Pro-life vs. pro-choice

Pro-life vs. pro-choice

Winter Keefer

The Third Street sidewalk quickly filled with students, professors and Marquette community members rallying for government support of Planned Parenthood Saturday morning. As the crowd grew to over 120 participants, ralliers had to cross the street to leave room for people to maneuver.

The sidewalk rang with the sound of blaring horns in response to signs that said “Honk for Women’s rights,” mixing with chants from ralliers of “Planned Parenthood is here to stay, you won’t take our rights away” and “This is what democracy looks like.”

Rally organizer and local resident Anne Stark said Planned Parenthood services are vital to the community due to affordability and accessibility that allows all women to have health care. After hearing about the nation-wide rally, Stark said she was inspired to create an official event on multiple social media platforms.

“I am overwhelmed by the outpouring of caring and love in this community for something that I hold so dear and I am really thankful that people have stepped up on a cold morning to demonstrate,” she said. Planned Parenthood has been under attack for years, Stark added.

“This is nothing new. I think people have a refreshed sense of energy and enthusiasm, and I think that the presidential election was a wake-up call for progressives to become more active and vocal. I hope that we can sustain this energy for the long run,” Stark said.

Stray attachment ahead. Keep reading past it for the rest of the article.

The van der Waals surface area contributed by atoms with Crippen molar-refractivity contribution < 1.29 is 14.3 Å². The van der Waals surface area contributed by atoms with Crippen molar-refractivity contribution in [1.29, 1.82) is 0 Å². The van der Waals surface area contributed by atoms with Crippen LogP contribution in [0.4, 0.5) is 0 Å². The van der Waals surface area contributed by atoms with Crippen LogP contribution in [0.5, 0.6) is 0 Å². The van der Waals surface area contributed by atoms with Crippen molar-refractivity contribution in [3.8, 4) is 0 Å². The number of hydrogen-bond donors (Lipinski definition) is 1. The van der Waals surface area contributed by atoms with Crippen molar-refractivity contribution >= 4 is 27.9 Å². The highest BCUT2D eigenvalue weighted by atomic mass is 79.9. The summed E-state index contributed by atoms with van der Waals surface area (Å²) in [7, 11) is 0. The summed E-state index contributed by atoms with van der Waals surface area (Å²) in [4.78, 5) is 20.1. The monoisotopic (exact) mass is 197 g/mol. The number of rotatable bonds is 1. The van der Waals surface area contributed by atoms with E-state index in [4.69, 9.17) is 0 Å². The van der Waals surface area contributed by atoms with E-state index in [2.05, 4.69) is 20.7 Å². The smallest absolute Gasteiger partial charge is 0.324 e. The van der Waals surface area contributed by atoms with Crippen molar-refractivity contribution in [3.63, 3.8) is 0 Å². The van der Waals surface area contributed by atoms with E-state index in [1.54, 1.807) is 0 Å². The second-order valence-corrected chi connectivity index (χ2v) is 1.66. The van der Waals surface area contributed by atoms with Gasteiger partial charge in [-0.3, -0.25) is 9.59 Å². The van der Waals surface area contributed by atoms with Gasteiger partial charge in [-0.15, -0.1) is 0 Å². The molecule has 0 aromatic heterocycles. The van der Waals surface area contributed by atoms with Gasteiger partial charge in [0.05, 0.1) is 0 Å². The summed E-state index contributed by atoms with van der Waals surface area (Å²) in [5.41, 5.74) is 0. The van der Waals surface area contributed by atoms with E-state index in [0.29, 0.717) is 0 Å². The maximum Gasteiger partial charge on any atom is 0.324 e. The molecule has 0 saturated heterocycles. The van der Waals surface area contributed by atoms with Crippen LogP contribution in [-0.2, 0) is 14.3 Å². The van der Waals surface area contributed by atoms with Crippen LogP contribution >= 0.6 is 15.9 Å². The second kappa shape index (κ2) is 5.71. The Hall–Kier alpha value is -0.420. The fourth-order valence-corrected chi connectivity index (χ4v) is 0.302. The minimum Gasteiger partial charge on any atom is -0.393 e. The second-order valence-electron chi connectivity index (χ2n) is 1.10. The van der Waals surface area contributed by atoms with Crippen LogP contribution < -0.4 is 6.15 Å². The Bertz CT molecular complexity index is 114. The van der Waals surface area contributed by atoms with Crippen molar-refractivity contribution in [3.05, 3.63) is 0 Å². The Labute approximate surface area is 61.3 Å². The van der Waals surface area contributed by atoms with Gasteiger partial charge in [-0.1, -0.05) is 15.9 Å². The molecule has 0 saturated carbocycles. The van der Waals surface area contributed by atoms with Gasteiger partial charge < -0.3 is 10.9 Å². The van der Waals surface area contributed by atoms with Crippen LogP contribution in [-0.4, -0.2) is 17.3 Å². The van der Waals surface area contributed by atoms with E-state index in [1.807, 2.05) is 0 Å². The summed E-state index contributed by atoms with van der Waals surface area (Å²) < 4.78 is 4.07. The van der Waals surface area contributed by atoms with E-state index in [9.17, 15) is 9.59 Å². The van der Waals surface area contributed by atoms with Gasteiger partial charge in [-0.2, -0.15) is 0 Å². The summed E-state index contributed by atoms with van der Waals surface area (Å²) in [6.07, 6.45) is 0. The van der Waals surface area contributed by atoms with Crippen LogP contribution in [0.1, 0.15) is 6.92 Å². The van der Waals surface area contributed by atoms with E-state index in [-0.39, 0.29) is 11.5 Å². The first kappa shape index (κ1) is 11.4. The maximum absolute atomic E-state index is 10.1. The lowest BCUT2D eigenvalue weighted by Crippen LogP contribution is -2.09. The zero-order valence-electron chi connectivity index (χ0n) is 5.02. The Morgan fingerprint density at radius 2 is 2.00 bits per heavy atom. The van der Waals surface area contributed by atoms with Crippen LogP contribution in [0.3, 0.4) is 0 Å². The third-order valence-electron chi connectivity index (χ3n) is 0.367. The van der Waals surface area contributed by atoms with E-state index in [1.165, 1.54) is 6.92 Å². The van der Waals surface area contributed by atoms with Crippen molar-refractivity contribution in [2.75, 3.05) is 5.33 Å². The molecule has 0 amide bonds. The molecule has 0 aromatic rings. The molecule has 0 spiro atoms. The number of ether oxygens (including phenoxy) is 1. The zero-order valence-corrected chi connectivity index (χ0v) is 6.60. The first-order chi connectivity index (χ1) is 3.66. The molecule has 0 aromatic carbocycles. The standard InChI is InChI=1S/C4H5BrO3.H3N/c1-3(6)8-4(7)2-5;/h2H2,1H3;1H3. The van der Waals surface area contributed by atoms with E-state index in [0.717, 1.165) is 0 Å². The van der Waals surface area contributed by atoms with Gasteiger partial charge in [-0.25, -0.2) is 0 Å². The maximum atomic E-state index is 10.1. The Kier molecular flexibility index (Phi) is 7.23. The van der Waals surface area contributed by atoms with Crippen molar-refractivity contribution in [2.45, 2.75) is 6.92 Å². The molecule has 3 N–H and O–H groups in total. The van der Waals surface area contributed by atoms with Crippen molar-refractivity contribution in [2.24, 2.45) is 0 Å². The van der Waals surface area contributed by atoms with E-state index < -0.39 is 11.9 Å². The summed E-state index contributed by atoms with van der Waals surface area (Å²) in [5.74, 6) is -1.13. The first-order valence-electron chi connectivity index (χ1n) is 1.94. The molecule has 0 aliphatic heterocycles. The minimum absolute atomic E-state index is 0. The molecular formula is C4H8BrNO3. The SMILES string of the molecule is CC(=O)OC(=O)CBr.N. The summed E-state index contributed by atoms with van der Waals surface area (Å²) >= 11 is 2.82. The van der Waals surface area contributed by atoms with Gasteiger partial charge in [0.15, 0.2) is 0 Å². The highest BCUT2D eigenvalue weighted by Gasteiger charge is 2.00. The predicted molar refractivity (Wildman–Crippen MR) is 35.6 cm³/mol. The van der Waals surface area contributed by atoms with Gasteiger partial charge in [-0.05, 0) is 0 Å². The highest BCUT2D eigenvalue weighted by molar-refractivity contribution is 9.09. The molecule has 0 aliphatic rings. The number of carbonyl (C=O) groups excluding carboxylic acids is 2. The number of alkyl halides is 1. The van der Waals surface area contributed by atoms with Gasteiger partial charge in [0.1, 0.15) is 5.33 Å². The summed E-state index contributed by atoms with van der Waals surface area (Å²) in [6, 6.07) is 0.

Senior psychology/behavior analysis major Autumn Palmer is co-president of Women for Women, a campus group that seeks to promote education on women’s health, sexuality and civil rights.
“I’m here because I think that women deserve to have the choice to do what they want with their own bodies,” Palmer said.

Earlier Saturday morning, a group of 11 gathered in opposition of Planned Parenthood in front of the neighboring Care Clinic.

Marquette resident Sarah Schober was one of the community members standing in opposition. She said she was not there to be anti-women, but rather anti-Planned Parenthood.

“I consider myself a feminist, I do. Because I believe—right down to the core—I believe that baby, if that baby is a woman, I’m there for her. So I consider myself a true feminist. If you’re dependent on someone else to take care of you, that does not mean that your life is less valuable—and babies, no one is more helpless than a little baby,” Schober said.

Planned Parenthood in Marquette provides women’s health care, STD testing, birth control, emergency contraception and men’s healthcare but it does not provide abortion services, though many locations across the country do. Peaceful rallies similar to ones in Marquette were held nationwide.

Head of Communications and Performance Studies at NMU Jim Cantrill stood with the crowd in support of Planned Parenthood. It is a citizen’s right to support or argue against Planned Parenthood, he said.  “The turn out that we had in comparison to the turn out that the anti-choice forces had I think is indicative to the demographics in this country. This country we need to take back—men and women—because we support women’s rights. We support the right of choice.”